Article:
The sensitization project is poised to continue and take on many forms as fall begins, with plans to help shift the attitude of the broader population “from fear to compassion” and also help churches contribute to an alternative narrative about refugees into the public discourse. This will be done in a variety of ways, including through congregational visits, study trips to learn best practices about working with refugees, and facilitating education on this topic during mission conferences and continuing education for religious professionals.

New colleagues have been hired to meet the goals of the new CP, including Ágnes Székely, the Refugee Coordinator at the RCH Diaconal Office’s Unit for Refugee Integration, and new teachers at Kalunba. The new staff members at the DO and at Kalunba are contributing greatly to make sure that the CP is a success.

Partly through exchange and study trips, partly through attending international conferences in Budapest, and partly through accepting a wide range of international visitors, the RCH and the Diaconal Office have been gaining additional ideas from other countries as to best practices in refugee work. Kalunba and the RCH’s Unit for Refugee Integration were well-represented at the CCME General Assembly in Prague. Dora Kanizsai-Nagy, the RCH Diaconal Office’s Head of the Unit for Refugee Integration and co-founder of Kalunba, participated in the conference as an expert on a panel related to integrating refugees in a difficult environment. In addition, eight staff and volunteers from Kalunba made the trip to Prague to take part in the conference and also support Kalunba’s CEO, Balázs Acsai, as the non-profit was officially recognized by CCME as a member organization during the first day of the General Assembly. Three exceptionally interesting international conferences were also attended by the Refugee Coordinator at the DO’s Unit for Refugee Integration.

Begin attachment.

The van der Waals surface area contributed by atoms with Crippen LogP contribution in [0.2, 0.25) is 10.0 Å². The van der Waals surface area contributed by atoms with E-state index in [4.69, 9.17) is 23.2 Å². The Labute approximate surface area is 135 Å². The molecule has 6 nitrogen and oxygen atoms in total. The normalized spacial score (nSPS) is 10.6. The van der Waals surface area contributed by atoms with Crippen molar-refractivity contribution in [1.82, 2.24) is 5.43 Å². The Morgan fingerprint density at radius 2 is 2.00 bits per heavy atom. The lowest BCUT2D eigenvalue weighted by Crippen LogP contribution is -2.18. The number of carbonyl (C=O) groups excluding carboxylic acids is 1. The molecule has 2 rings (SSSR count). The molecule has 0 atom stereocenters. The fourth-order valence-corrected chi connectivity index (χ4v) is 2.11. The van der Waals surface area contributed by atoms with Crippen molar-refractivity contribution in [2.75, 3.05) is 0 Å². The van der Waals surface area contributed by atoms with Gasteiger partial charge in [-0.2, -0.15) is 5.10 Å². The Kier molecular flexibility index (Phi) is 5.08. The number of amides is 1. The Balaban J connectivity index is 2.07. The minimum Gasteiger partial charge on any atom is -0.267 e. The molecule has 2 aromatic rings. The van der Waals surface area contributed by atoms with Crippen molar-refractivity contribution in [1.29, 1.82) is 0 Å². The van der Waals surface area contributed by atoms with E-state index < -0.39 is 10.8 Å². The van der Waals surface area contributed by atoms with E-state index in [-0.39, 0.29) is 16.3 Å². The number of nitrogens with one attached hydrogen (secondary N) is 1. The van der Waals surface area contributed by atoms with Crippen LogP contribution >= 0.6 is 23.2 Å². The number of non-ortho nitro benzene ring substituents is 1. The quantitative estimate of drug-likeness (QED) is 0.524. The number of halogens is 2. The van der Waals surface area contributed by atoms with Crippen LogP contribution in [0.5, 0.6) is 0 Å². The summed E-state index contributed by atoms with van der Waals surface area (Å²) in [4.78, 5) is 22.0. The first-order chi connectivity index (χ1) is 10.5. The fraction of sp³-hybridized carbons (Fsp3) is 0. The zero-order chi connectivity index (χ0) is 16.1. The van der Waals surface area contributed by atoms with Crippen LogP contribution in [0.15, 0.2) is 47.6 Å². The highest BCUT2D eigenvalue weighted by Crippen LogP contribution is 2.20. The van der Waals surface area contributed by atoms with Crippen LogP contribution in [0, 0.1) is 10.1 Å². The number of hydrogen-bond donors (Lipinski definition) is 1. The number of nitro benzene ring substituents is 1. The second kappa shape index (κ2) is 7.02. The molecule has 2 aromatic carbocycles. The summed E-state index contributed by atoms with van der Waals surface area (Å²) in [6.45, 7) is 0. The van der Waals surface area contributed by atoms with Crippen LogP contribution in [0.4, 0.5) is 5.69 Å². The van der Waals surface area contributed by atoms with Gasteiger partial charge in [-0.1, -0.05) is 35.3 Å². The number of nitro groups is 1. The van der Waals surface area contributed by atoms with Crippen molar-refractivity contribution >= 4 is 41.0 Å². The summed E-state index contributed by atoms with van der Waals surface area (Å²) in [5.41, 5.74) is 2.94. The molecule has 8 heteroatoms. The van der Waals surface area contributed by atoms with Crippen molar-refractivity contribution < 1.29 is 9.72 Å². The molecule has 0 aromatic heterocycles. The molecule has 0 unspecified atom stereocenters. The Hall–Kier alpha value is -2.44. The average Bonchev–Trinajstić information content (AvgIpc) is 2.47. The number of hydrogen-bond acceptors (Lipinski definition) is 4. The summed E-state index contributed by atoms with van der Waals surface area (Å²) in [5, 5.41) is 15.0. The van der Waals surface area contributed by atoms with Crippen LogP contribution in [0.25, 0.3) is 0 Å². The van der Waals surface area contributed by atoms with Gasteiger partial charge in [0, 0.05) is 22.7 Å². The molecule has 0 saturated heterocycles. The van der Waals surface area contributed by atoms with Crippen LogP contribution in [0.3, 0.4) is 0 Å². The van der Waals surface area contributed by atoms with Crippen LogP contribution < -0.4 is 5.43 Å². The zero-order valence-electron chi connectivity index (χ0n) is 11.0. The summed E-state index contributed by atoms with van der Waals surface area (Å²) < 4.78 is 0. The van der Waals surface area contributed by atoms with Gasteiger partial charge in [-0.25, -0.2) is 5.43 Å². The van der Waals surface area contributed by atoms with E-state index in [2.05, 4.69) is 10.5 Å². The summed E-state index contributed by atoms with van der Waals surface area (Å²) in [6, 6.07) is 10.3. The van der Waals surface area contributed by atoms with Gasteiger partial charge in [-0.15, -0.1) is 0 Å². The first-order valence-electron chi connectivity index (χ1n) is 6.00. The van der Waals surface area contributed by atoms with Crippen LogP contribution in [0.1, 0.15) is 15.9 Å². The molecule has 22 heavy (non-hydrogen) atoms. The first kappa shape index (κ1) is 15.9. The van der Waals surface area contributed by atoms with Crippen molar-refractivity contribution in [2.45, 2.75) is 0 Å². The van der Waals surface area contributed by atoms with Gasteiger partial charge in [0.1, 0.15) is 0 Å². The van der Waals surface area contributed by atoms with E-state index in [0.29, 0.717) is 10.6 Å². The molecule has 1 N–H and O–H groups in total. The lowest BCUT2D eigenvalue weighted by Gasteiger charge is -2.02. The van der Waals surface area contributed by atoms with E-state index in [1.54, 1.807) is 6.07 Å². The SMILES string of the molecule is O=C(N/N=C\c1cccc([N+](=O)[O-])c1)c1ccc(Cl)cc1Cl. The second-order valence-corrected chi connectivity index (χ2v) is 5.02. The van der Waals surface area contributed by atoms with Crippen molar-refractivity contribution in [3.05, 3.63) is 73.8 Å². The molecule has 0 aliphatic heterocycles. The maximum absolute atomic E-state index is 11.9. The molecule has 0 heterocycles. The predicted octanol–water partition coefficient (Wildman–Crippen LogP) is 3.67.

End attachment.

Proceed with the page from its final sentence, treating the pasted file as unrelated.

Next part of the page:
In addition, Kalunba volunteers were also invited to attend a seminar on "Escape, Migration and Challenge", held by Martina Wasserloos-Strunk, German political scientist, member of the Task Force on Migration and Refugee of the European Area of the World Communion of Reformed Churches. The one-day event provided a supportive environment for first-time volunteers to learn about the challenges and opportunities in working with refugees. Through these experiences, leadership, staff, and volunteers at the DO and Kalunba have been expanding their knowledge and gaining more experience in best practices for refugee work.

The CP focuses on the promotion of integration of refugees and migrants through the sensitization of the wider church constituency and an expanded after school tutoring program for refugee children, and both have seen promising initial success. The teams at the DO and at Kalunba are off to a strong start, working hard to discuss these important issues with people in Hungary and on a wider European level. They hope that the coming years will bring continued success to the HEKS/EPER funded Country Program.  


Article by Kearstin Bailey

Photos via and CCME

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We encourage you to read our  former GM intern Kearstin Bailey's blog about her time, spent in Hungary.